Concept: Experimental design
The aerial view of the concept of data sharing is beautiful. What could be better than having high-quality information carefully reexamined for the possibility that new nuggets of useful data are lying there, previously unseen? The potential for leveraging existing results for even more benefit pays appropriate increased tribute to the patients who put themselves at risk to generate the data. The moral imperative to honor their collective sacrifice is the trump card that takes this trick. However, many of us who have actually conducted clinical research, managed clinical studies and data collection and analysis, and curated data sets have . . .
To examine the traditional diet-heart hypothesis through recovery and analysis of previously unpublished data from the Minnesota Coronary Experiment (MCE) and to put findings in the context of existing diet-heart randomized controlled trials through a systematic review and meta-analysis.
Previous studies indicate that in published reports, trial results can be distorted by the use of “spin” (specific reporting strategies, intentional or unintentional, emphasizing the beneficial effect of the experimental treatment). We aimed to (1) evaluate the presence of “spin” in press releases and associated media coverage; and (2) evaluate whether findings of randomized controlled trials (RCTs) based on press releases and media coverage are misinterpreted.
Obesity is associated with increased mortality, and weight loss trials show rapid improvement in many mortality risk factors. Yet, observational studies typically associate weight loss with higher mortality risk. The purpose of this meta-analysis of randomized controlled trials (RCTs) of weight loss was to clarify the effects of intentional weight loss on mortality.
The study determined the one year incidence of post operative cognitive decline (POCD) and evaluated the effectiveness of an intra-operative anaesthetic intervention in reducing post-operative cognitive impairment in older adults (over 60 years of age) undergoing elective orthopaedic or abdominal surgery. METHODS AND TRIAL DESIGN: The design was a prospective cohort study with a nested randomised, controlled intervention trial, using intra-operative BiSpectral index and cerebral oxygen saturation monitoring to enable optimisation of anaesthesia depth and cerebral oxygen saturation in older adults undergoing surgery.
Self-control problems commonly manifest as temper outbursts and repetitive/rigid/impulsive behaviors, in children with autism spectrum disorders (ASD), which often contributes to learning difficulties and caregiver burden. The present study aims to compare the effect of a traditional Chinese Chan-based mind-body exercise, Nei Yang Gong, with that of the conventional Progressive Muscle Relaxation (PMR) technique in enhancing the self-control of children with ASD. Forty-six age- and IQ-matched ASD children were randomly assigned to receive group training in Nei Yang Gong (experimental group) or PMR (control group) twice per week for four weeks. The participants' self-control was measured by three neuropsychological tests and parental rating on standardized questionnaires, and the underlying neural mechanism was assessed by the participants' brain EEG activity during an inhibitory-control task before and after intervention. The results show that the experimental group demonstrated significantly greater improvement in self-control than the control group, which concurs with the parental reports of reduced autistic symptoms and increased control of temper and behaviors. In addition, the experimental group showed enhanced EEG activity in the anterior cingulate cortex, a region that mediates self-control, whereas the PMR group did not. The present findings support the potential application of Chinese Chan-based mind-body exercises as a form of neuropsychological rehabilitation for patients with self-control problems. Chinese Clinical Trial Registry; Registration No.: ChiCTR-TRC-12002561; URL: www.chictr.org.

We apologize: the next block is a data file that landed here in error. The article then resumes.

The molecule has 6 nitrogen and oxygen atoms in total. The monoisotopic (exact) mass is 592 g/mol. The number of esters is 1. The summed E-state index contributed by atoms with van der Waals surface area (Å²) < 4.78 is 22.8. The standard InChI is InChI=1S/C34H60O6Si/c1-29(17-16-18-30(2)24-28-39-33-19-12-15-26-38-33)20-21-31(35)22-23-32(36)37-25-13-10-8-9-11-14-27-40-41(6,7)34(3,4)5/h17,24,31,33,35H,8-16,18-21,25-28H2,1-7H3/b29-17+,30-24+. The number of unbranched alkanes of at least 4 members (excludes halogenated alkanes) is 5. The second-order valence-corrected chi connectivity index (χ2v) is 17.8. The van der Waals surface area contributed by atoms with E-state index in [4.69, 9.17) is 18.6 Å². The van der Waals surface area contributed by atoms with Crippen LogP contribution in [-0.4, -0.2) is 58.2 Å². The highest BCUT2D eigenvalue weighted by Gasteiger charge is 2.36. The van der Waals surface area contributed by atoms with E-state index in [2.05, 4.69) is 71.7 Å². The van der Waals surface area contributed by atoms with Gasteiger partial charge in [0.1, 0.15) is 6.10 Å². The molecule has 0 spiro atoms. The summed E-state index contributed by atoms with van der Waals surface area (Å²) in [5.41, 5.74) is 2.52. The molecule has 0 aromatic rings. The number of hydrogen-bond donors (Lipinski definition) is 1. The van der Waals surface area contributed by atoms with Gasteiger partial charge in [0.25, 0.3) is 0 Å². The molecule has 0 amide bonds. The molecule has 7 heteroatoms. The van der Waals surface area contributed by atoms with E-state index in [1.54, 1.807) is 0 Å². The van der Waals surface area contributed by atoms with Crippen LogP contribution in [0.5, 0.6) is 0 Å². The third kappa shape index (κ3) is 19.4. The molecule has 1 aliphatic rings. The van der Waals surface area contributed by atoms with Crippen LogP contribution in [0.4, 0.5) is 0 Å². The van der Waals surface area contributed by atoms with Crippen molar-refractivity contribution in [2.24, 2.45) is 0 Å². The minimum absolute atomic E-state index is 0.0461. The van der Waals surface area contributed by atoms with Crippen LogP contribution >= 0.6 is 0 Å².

BACKGROUND: Tinnitus, the perception of sound in absence of an external acoustic source, impairs the quality of life in 2% of the population. Since in most cases causal treatment is not possible, the majority of therapeutic attempts aim at developing and strengthening individual coping and habituation strategies. Therapeutic interventions that incorporate training in mindfulness meditation have become increasingly popular in the treatment of stress-related disorders. Here we conducted a randomized, controlled clinical study to investigate the efficacy of a specific mindfulness- and body-psychotherapy based program in patients suffering from chronic tinnitus. METHODS: Thirty-six patients were enrolled in this pilot study. The treatment was specifically developed for tinnitus patients and is based on mindfulness and body psychotherapy. Treatment was performed as group therapy at two training weekends that were separated by an interval of 7 weeks (eleven hours/weekend) and in four further two-hour sessions (week 2, 9, 18 and 22). Patients were randomized to receive treatment either immediately or after waiting time, which served as a control condition. The primary study outcome was the change in tinnitus complaints as measured by the German Version of the Tinnitus Questionnaire (TQ). RESULTS: ANOVA testing for the primary outcome showed a significant interaction effect time by group (F = 7.4; df = 1,33; p = 0.010). Post hoc t-tests indicated an amelioration of TQ scores from baseline to week 9 in both groups (intervention group: t = 6.2; df = 17; p < 0.001; control group: t = 2.5; df = 16; p = 0.023), but the intervention group improved more than the control group. Groups differed at week 7 and 9, but not at week 24 as far as the TQ score was concerned. CONCLUSIONS: Our results suggest that this mindfulness- and body-psychotherapy-based approach is feasible in the treatment of tinnitus and merits further evaluation in clinical studies with larger sample sizes.The study is registered with clinicaltrials.gov (NCT01540357).